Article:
Bethel Sisters celebrated for years of community activism
by S. Rotan Hale
It’s a known fact that communities are unfortunately inhabited by many individuals who, for a host of reasons, are totally unaware of what goes on in and around their respective neighborhoods.
However thanks to the efforts of certain citizens–many on a deeper level of awareness–fight the good fight–rising up against or at least call attention to the various injustices befalling said communities.
Woven into the DNA of such individuals is their intrinsic duty to rise up against a host of issues whether it’s: historic neighborhood preservation, basic civil rights infringement or fighting procedures beneficial to some, yet counter-productive to the good of all.
What better place than the Historic Gainsboro Library in northwest Roanoke where a crowded reception held Thursday, Oct., 25, recognized Evelyn Bethel and Helen Davis (aka the Bethel sisters) as two soldiers in the ongoing struggle for civic balance on the local level.
Elegantly dressed as twins, the sisters sat throughout the program quietly smiling while various public figures sang their praises for years of community activism.
“The first time I ever met the sisters, I noticed they were at Roanoke City Council every single time,” said Sheila Umberger,
As director, Roanoke Public Libraries for 14 years, Umberger has won accolades and awards for heading Roanoke’s “Star City Reads” and various other local projects promoting library services.
When she asked, what drove the sisters to attend meetings with such regularity, Umberger said “they expressed the idea that, “‘knowing what’s going on in and around your community, supporting your community and being an example to others in that community”’ was of great importance.”
City Council members, Djuna Osborne and Vice Mayor Joe Cobb were on hand to honor the sisters who as Roanoke natives attended the famed Lucy Addison High School. The vice mayor presented each honoree with a memento designating them “Stars in the Star City.”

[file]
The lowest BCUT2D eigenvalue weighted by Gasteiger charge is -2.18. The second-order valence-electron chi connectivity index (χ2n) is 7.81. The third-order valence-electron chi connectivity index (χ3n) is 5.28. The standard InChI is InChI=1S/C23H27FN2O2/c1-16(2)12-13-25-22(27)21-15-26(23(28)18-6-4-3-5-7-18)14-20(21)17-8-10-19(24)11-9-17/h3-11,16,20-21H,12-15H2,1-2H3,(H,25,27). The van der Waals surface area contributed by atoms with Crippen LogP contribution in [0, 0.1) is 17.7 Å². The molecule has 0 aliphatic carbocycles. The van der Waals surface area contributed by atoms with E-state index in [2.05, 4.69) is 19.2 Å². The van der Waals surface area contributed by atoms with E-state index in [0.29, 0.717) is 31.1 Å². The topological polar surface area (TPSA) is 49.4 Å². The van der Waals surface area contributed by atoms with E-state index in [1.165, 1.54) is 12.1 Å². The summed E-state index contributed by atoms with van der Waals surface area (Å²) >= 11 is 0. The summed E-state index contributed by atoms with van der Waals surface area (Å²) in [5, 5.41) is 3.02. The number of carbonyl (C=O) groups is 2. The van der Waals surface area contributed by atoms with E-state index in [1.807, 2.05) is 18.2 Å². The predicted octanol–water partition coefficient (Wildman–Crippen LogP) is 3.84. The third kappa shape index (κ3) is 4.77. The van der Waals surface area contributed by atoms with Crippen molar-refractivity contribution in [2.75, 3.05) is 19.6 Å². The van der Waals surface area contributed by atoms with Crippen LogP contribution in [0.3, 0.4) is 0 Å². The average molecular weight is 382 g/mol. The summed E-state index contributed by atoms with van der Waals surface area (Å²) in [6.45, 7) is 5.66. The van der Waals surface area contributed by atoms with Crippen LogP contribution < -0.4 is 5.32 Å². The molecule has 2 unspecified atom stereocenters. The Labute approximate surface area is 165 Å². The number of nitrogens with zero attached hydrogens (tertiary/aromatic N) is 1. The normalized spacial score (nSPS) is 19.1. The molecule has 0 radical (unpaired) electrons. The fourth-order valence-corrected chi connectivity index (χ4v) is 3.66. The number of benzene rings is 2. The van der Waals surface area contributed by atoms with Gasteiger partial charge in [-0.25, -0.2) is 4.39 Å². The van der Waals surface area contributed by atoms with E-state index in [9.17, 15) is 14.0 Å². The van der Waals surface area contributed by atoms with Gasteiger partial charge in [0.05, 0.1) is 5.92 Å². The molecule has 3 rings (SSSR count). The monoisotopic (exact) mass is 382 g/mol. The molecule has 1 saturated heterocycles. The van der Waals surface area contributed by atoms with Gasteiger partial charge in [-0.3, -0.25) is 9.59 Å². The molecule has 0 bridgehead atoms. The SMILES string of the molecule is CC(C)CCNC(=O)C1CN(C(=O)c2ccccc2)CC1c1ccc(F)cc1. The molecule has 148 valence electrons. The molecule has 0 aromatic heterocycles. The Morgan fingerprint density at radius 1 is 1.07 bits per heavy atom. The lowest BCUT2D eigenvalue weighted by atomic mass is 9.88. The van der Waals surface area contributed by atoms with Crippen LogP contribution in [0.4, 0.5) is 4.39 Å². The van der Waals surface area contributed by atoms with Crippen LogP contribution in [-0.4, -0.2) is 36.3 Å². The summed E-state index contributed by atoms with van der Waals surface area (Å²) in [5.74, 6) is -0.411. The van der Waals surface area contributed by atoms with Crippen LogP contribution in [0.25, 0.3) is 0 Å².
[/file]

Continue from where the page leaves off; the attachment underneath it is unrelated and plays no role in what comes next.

Cobb’s comments involved an account of many of the Bethel’s more notable accomplishments including: founders, Historic Gainsboro Preservation, Inc.; instrumental in getting the Gainsboro Library registered with state and national registers of historic places; facilitated Operation Rebirth which moved and rehabilitated historic homes to prevent demolition; inspired Mary Campagna’s book ‘Gainsboro: The Destruction of a Historic Community’ and also prepared and published a brochure on the Gainsboro neighborhood, known as Roanoke’s oldest community.
Evelyn Bethel served on several boards as the Virginia Department of Historic Resources; Roanoke Regional Preservation Board and president of Roanoke Valley Preservation Office Board.
Richard Chubb is a former guidance counselor, teacher and principal with Roanoke City Public Schools. As a Roanoke native steeped in the African American experience of this town, Chubb is not only a contemporary of the Bethel’s but highly regards them as icons of the Gainsboro community.
Chubb is a key member of Dumas Hotel Legacy, Inc.–recently formed to secure ownership of the legendary hotel on what was once known as Henry Street. Located in the Gainsboro area Henry Street was the thriving mecca for Blacks from the 40’s through the mid 80’s when gentrification transformed the area.
Troubled by the urban renewal, Chubb uses terms as hope and perseverance to describe the Bethel’s journey and sees them among of the original gatekeepers of the last efforts to maintain the Gainsboro legacy for posterity.
“Trust me, when this area and the Bethel’s are gone, some of the children will never know the beauty that is in our (elders) heads,” Chubb said.
“One of the things I admired about them was their tenacity, their strength and their courage in the face of adversity,” said Brenda Allen, president, Historic Gainsboro District who pledged to fight to keep the Bethel’s legacy alive.
Freelance writer Jordan Bell closed the ceremony displaying his latest project, Gainsboro Revisited, a documentary on the history of the Gainsboro community and urban renewal in the Roanoke Valley.
Such an affair, however fitting, was a well-deserved gesture of reverence for two souls who’s lives stand as testament to a journey unmatched. The Bethel sisters, with their old-world dignity are nothing less than two civic ambassadors, the likes of which, in these troubled and ever so distracted times, are truly a rare breed.